Coming of Age
A new hunter finds direction from behind his grandfather’s rifle
Gerald Giebink is 23 years old, and he has no idea what to do next. He just graduated from college in his hometown of Billings, Montana, and he’s been unable to land a job for the worst and most universal reason: prospective employers tell him he’s inexperienced, but they won’t give him the chance to get the
experience they require. He’s living back at his parents’ house, taking shifts at Home Depot for spending money, and restlessly planning for a future that doesn’t have a clear place for him.
Maybe that’s what made him ripe for a news release I distributed to Montana newspapers last year. It was an invitation from my local sportsman’s club for beginning hunters in my part of the state to match up with an experienced mentor—someone to take them out in the field, show them the ways and means of hunting, and assist in the collection and butchering of wild meat.
Gerald’s first communication with me was uncomfortably candid. He had never hunted, he said, because he didn’t have anyone to take him. His grandfather had always told Gerald that he’d mentor him, but the grandfather had died, leaving Gerald his Browning rifle, his Buck knife, and an unfulfilled desire to hunt.
“I’ll take you,” I told Gerald. What I didn’t tell him: If someone is so eager to learn to hunt that he would call a random number in the newspaper, then I won’t be the one to not take him hunting. If I had any questions about Gerald’s commitment to this cause, they were answered when he bought a ticket on the little turboprop commuter plane that flies between Billings and my town. I picked him up at the airport, his grandfather’s .300 WSM in a case and a daypack over his shoulder.
LEARNING TO CRAWL
Hunting is equal parts art and science. The science is knowable and largely repeatable. Knowing where your bullet will hit at 400 yards.
That’s science. So is calculating how far away a mule deer will see a silhouetted human on a prairie skyline. Bellycrawling through sticky gumbo? That’s art. Waiting is art too, whether you’re waiting on a whitetail to turn broadside for a clean shot or abiding years to experience just such a moment. Art is changeable. And utterly unrepeatable.
It’s this mixing of the two, the knowable and the unknowable, that holds the magic of hunting for me. But the art is hard to explain to someone who has never hunted, so our first days in the field were all about the science. And it turns out, Gerald has an uncanny ability to judge distance and detect animals, and to reach conclusions based on the available evidence.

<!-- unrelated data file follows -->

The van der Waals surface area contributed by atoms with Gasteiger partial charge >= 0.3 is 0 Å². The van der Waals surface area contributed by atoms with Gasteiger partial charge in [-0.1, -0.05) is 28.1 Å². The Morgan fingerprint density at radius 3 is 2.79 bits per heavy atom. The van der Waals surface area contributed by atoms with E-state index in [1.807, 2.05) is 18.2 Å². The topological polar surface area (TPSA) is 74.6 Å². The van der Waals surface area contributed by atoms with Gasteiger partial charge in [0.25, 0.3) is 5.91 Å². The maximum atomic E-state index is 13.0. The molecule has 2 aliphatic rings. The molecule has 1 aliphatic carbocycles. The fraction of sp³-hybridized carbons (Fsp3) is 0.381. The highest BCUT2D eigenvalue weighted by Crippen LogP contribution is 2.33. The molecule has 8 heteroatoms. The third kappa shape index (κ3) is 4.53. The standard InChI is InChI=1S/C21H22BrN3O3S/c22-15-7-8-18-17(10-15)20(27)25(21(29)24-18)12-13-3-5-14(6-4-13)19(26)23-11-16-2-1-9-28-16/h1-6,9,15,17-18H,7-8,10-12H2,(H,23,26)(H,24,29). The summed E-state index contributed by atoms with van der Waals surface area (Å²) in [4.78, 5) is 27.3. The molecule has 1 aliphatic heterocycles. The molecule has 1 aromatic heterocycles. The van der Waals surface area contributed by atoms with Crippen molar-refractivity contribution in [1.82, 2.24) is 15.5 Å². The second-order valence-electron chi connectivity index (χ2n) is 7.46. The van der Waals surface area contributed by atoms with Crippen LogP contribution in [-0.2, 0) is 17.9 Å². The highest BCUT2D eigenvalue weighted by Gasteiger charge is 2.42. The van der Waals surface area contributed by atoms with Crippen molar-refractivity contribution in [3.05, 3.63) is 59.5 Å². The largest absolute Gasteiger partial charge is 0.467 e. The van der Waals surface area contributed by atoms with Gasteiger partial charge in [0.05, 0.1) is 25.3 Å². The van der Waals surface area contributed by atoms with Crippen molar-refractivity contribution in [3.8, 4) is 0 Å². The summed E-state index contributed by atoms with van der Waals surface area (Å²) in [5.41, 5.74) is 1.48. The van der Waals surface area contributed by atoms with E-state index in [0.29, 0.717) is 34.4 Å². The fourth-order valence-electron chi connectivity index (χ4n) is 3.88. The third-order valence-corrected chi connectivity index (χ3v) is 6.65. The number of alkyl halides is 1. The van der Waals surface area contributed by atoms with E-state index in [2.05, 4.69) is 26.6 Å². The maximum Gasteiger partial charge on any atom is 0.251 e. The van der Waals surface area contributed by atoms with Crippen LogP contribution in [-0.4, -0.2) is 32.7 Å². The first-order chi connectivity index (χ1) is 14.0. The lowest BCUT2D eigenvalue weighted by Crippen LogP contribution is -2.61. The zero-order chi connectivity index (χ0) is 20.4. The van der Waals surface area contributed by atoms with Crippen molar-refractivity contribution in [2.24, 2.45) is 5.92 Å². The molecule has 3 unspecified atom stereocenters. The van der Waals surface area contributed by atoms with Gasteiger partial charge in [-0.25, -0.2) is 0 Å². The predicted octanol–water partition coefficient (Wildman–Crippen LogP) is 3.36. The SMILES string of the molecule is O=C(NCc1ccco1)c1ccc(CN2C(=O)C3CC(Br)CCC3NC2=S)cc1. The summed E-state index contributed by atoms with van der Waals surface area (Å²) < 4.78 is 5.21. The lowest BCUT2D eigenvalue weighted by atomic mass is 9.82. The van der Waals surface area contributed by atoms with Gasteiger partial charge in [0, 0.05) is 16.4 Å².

At one point, after a difficult creek crossing during which Gerald had to pull himself up the steep bank using willow saplings for purchase, he asked to stop to catch his breath and scrape heavy mud off his boots.
“I have to get in better shape,” he told
me, a little sheepishly. “I want to be able to take my buddies hunting, and they’re going to count on me to be in charge. I can’t lead from behind.”
That’s when it hit me. Sure, Gerald was interested in obtaining venison for his family and proving his capability in the field. But what he really wanted was confirmation that he was the rightful heir to his grandfather’s legacy. I realized that a successful hunt might move him out of the post-college crossroads funk and toward a new identity. And I realized that although Gerald had never hunted, he defined himself as a hunter. Even more, I began to see that Gerald is a mentor by nature, but he was understudying with me as a way to log time and experience in order to grow confident in the role.
With my realizations came responsibility. For better or worse, a beginning hunter’s value is measured by success, and I knew Gerald needed an animal not only to certify the experience, but also to serve as a passport to his future identity.
On my home hunting grounds, I can usually conjure a deer at any given time, and because Gerald didn’t care if it was a buck or a doe, I figured we’d be moving on to the gutting and skinning part of his tutorial before long. Only we couldn’t buy a shot. The deer were skittish and veered long, or they were in range but running. We arrived at our final mornto ing together deerless. The wind was wrong, but there was a place we could set up and hope that mule deer might move toward us. If we could make a shot before the deer got dead downwind, we might be able to score.
AN OLD RIFLE MAKES MEAT
The first thing we did when Gerald arrived in my town was go to the shooting range. I wanted to see him shoot, to assess his gun-safety skills but also the capabilities of his rifle and his aim. His gun was off by 18 inches at 100 yards, but shot by shot we got him on paper, and then in the bull’s-eye. Eventually, he printed a decent group at 200 yards, which I reckoned be his maximum effective range.
As we sat together that final morning, the wind at our backs and the cold creeping into our clothes, I had Gerald dry-fire at bushes and fence posts. He was dead-calm, and his barrel didn’t so much as twitch as he pulled the trigger. When legal light arrived, he chambered a shell and waited.
An hour later, a young muley buck jumped the fence from the neighbor’s land, pushed a doe, and then turned toward us. I ranged him at a little over 200 yards.
“Wait until he turns broadside,” I whispered. “Hold halfway up his body, just behind his shoulder. Shoot when you’re…”
The muzzle blast took my words. The bullet took the buck.
Art. Science. Graduation. If I were to distill the essence of satisfaction in the field down to a single image, it’s the picture of Gerald, holding his grandfather’s Buck 110 knife and making the first, tentative slice into the belly of the still-warm buck, cutting a clean path to the vitals.
WHAT HE REALLY WANTED WAS CONFIRMATION THAT HE WAS THE RIGHTFUL HEIR TO HIS GRANDFATHER’S LEGACY.